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An Interesting Article About Congressional Corruption

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I stumbled across this article in the Los Angeles Times about the attitudes of voters about charges of corruption in Ohio. Although the article feels a bit like the reporter was searching for the conclusion that voters don’t really care about corruption, some of the quotations are quite interesting:

“He’s always been there for the steel mill workers,” said Robyn Durante, a clerk at a flower shop. “I don’t think he could ever be voted out of office, because Bob is always there for the people of the valley.”

Jeannie Goletz, a bookkeeper at the shop, says she chooses not to read the stories about Ney because she does not want to believe they are true. She says the good things Ney has done for the district should outweigh the negatives, whatever they are.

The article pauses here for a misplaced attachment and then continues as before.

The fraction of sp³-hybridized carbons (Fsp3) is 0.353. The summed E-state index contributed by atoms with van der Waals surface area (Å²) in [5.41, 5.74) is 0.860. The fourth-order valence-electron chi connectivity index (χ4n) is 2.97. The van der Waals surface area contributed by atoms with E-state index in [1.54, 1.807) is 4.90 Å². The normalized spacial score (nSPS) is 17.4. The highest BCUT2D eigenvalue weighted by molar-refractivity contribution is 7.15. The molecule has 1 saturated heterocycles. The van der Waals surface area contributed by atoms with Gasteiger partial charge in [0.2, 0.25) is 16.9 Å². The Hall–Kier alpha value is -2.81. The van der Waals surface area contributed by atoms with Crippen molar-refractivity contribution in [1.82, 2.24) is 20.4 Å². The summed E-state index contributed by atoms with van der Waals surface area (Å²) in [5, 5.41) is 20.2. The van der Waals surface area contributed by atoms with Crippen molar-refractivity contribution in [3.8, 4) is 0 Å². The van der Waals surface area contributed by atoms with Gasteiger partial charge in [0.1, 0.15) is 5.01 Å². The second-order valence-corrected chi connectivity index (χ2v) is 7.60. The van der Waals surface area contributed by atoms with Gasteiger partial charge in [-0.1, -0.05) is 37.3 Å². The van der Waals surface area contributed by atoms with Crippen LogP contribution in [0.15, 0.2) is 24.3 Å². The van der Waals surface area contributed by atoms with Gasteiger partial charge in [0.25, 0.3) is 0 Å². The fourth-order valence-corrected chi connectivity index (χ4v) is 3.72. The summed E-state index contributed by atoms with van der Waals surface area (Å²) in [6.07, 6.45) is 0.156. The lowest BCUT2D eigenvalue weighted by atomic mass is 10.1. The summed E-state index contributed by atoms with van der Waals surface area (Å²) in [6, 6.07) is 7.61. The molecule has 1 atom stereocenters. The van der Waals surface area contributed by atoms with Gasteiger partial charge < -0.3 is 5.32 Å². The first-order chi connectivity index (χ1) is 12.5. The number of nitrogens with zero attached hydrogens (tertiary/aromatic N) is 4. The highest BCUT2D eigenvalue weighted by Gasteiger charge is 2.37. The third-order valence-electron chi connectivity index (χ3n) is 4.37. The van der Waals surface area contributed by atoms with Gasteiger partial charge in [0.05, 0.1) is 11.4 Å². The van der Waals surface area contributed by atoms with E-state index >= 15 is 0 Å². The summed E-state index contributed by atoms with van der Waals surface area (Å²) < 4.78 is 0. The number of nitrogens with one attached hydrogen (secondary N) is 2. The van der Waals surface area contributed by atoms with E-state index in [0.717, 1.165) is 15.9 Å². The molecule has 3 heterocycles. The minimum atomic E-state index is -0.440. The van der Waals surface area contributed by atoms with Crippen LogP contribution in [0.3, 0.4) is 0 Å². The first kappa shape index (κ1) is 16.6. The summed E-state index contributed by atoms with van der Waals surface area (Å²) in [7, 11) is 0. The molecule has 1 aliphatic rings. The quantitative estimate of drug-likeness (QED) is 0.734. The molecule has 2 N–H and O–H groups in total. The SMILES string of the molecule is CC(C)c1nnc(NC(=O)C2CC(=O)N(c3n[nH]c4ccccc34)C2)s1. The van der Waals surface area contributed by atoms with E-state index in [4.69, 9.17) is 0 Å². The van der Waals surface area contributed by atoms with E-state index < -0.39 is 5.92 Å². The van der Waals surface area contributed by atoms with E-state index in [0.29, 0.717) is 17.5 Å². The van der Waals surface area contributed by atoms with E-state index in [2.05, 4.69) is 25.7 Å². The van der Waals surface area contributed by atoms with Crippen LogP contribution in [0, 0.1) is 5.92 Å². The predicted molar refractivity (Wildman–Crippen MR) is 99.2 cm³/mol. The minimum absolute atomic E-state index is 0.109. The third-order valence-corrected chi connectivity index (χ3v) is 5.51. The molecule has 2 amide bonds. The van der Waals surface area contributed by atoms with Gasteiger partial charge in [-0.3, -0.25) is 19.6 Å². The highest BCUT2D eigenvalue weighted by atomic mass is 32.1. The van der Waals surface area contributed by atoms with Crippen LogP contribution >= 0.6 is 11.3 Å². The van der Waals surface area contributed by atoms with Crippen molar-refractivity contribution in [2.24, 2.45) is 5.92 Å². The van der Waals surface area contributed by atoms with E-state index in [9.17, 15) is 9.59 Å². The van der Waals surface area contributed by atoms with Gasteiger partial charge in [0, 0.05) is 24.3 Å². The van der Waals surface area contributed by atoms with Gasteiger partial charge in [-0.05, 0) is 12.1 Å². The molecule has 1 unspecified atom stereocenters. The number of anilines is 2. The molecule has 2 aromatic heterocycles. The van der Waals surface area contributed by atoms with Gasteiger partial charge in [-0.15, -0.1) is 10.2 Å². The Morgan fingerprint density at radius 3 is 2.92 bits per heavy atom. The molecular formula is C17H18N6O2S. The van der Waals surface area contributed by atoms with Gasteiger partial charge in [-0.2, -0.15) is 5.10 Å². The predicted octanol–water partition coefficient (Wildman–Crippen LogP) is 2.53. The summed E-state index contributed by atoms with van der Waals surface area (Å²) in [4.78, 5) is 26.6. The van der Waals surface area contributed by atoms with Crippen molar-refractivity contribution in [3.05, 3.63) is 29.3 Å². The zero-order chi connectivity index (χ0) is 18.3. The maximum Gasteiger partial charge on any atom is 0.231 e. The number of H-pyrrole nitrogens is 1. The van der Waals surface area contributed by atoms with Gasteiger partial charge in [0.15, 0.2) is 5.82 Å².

“People here still talk fondly of Jim Traficant. Virtually all of the positives of downtown Youngstown are due to Traficant,” said Paul Sracic, a professor of political science at Youngstown State University.
“In Ohio, people think of their member of Congress as someone who should bring home the bacon. As long as you’re doing that, you’ll be doing well,” Sracic said.

Aside from learning that Jeannie Goletz is the ideal Republican voter, the quotations do perhaps reveal something interesting about voters. I think partisans (myself included) often assume that the public will respond very negatively to stories about corruption by members of Congress, but often those things don’t seem to matter. Personality, perception of support for the state, and advertising may have a more powerful impact. Is it because the public just assumes that all politicians are corrupt? A lack of media attention?

Whatever the case, it’ll be interesting to see how accountable the Abramoff Congress will be held by the public.

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About the author

Don Pogreba

Don Pogreba is a eighteen-year teacher of English, former debate coach, and loyal, if often sad, fan of the San Diego Padres and Portland Timbers. He spends far too many hours of his life working at school and on his small business, Big Sky Debate.

His work has appeared in Politico and Rewire.

In the past few years, travel has become a priority, whether it’s a road trip to some little town in Montana or a museum of culture in Ísafjörður, Iceland.

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